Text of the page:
Another component of the IEP that IDEA requires is specifying how the child's progress will be measured. This statement flows naturally out of the annual goals written for the child, which must be measurable. IEP teams may find it easier to address this component of the IEP by framing the discussion around specific questions. For example, the IEP team might ask itself these three questions:
- How will the child's progress be measured?
- When will the child's progress be measured?
- How well will the child need to perform in order to achieve his or her stated IEP goals (and, for some children, benchmarks or objectives)?
Characteristics of Effective Tracking Systems
Effective tracking systems should be accurate and efficient. Four characteristics of tracking systems include:
- They monitor progress toward IFSP goals;
- They show if the child needs to advance to the next level of the program;
- They indicate if the child is not making progress; and
- They show the effectiveness (or ineffectiveness) of the instructional strategies or methods.
Current literature stresses the importance of data collection in programs that serve children with special needs. The presence of an ongoing systematic data collection system has been cited as one indicator of a high quality program and has been identified as a key component in the listing of recommended educational practices. It is often necessary to break learning tasks into small parts for teaching and to plan carefully for skills to be practiced in a variety of settings to assure that children generalize them. These skills that are broken down and taught must be tracked to assure that if a child is making good progress that they can move ahead and if they are not, that they do not waste valuable time being frustrated by something that is either too difficult or not presented in a way that they can understand. In addition, the child may advance in such small increments that unless we collect fairly meticulous data, we may not see the progress. Therefore, data is a way to fine tune the learning process for children with disabilities. We need to view data as a tool; a means to an end, not an end in itself.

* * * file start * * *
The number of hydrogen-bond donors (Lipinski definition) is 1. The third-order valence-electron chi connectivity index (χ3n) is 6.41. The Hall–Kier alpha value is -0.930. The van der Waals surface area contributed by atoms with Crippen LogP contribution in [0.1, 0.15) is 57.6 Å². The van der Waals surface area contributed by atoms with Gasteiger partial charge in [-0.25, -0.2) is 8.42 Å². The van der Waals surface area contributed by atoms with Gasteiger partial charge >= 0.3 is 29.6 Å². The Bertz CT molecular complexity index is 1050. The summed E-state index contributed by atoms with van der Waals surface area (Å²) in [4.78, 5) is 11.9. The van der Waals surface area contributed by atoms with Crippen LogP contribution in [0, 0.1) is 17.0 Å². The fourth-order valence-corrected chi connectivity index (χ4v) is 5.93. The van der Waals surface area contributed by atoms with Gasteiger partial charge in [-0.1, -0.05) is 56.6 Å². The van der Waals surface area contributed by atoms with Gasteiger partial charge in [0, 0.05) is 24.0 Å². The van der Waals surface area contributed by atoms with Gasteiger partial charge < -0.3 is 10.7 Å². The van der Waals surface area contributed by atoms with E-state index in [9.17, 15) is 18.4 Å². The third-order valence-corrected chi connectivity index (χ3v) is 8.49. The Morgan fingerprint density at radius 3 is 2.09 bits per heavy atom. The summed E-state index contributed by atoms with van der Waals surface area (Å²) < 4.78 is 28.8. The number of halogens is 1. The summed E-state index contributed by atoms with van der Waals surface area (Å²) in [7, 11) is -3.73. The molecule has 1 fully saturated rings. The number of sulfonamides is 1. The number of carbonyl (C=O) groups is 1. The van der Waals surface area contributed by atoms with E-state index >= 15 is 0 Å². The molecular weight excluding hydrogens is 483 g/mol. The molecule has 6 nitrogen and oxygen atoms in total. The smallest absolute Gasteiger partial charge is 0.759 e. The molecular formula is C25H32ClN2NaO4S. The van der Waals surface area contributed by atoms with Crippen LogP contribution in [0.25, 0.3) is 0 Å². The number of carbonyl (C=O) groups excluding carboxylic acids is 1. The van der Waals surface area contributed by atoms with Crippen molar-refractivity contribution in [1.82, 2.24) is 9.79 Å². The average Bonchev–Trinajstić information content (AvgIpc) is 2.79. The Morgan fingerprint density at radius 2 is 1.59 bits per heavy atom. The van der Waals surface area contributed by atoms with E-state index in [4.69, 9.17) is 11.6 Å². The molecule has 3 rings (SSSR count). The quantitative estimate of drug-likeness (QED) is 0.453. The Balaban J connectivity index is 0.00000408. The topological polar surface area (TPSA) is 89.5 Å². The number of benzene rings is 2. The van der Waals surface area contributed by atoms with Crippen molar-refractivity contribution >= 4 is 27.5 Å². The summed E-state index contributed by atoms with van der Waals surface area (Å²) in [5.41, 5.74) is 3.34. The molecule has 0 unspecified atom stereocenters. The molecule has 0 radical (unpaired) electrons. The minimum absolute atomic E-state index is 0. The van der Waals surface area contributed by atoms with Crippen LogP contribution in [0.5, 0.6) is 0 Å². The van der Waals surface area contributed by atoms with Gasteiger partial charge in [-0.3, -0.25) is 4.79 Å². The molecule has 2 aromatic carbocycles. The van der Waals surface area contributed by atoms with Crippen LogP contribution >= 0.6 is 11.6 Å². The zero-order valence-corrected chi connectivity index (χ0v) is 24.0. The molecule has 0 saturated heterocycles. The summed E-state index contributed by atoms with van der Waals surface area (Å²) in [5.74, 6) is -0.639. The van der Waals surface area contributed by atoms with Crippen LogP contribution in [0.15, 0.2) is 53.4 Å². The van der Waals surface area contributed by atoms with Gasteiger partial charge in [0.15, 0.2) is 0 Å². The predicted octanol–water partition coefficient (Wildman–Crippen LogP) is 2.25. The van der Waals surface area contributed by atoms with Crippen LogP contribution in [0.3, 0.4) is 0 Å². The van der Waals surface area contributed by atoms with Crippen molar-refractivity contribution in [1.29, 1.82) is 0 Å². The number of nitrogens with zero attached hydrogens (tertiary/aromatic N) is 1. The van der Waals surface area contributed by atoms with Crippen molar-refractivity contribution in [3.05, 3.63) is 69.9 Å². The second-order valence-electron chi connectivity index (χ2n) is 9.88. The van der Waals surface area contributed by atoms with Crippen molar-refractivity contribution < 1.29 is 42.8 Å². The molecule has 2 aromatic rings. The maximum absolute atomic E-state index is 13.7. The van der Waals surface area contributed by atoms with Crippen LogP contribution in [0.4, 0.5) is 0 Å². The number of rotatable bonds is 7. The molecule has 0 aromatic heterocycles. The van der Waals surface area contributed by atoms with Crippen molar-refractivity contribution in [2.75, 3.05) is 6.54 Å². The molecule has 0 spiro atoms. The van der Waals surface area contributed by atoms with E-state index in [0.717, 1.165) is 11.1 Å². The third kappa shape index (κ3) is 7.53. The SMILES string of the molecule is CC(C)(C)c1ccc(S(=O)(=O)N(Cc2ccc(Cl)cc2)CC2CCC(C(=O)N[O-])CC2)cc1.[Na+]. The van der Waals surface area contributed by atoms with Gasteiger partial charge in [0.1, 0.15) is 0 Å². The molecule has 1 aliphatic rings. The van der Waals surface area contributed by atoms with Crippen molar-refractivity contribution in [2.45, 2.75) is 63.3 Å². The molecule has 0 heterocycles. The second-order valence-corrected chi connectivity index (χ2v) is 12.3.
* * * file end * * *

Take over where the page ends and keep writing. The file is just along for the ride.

Three types of data: trial-by-trial, probe and anecdotal data.
Trial-by trial data is recorded on every trial of the targeted skill. Each time the child is asked to perform the skill a data point is recorded indicating whether or not the child could do the skill. For example, if a child is working on a transition routine and the routine occurs seven times during the day there would be seven data points collected. The advantages of trial-by-trial systems are that it gives the most information on child performance and gives the teacher information on each response the child makes at each step of the program. The major disadvantages of trial-by-trial systems are that it is time consuming and not always practical, especially on programs with a large number of trials or in group settings. Trial-by-trial data requires a large number of staff to implement on a continual basis.